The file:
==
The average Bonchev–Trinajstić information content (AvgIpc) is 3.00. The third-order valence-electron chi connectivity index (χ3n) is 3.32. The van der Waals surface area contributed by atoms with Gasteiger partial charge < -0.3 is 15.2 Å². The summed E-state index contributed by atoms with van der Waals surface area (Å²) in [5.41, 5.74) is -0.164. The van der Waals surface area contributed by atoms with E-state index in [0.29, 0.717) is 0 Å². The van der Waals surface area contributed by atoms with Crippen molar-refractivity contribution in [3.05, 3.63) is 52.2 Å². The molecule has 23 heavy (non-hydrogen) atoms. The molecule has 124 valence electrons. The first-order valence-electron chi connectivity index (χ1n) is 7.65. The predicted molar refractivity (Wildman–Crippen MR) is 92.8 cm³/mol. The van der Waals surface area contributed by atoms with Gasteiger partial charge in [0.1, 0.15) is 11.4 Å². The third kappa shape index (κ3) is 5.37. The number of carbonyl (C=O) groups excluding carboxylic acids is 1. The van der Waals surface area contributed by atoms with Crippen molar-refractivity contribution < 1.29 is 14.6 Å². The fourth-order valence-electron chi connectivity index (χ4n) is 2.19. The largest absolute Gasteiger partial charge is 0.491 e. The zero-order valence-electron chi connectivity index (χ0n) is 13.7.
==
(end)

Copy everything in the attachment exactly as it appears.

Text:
The average Bonchev–Trinajstić information content (AvgIpc) is 3.00. The third-order valence-electron chi connectivity index (χ3n) is 3.32. The van der Waals surface area contributed by atoms with Gasteiger partial charge < -0.3 is 15.2 Å². The summed E-state index contributed by atoms with van der Waals surface area (Å²) in [5.41, 5.74) is -0.164. The van der Waals surface area contributed by atoms with E-state index in [0.29, 0.717) is 0 Å². The van der Waals surface area contributed by atoms with Crippen molar-refractivity contribution in [3.05, 3.63) is 52.2 Å². The molecule has 23 heavy (non-hydrogen) atoms. The molecule has 124 valence electrons. The first-order valence-electron chi connectivity index (χ1n) is 7.65. The predicted molar refractivity (Wildman–Crippen MR) is 92.8 cm³/mol. The van der Waals surface area contributed by atoms with Gasteiger partial charge in [0.1, 0.15) is 11.4 Å². The third kappa shape index (κ3) is 5.37. The number of carbonyl (C=O) groups excluding carboxylic acids is 1. The van der Waals surface area contributed by atoms with Crippen molar-refractivity contribution < 1.29 is 14.6 Å². The fourth-order valence-electron chi connectivity index (χ4n) is 2.19. The largest absolute Gasteiger partial charge is 0.491 e. The zero-order valence-electron chi connectivity index (χ0n) is 13.7.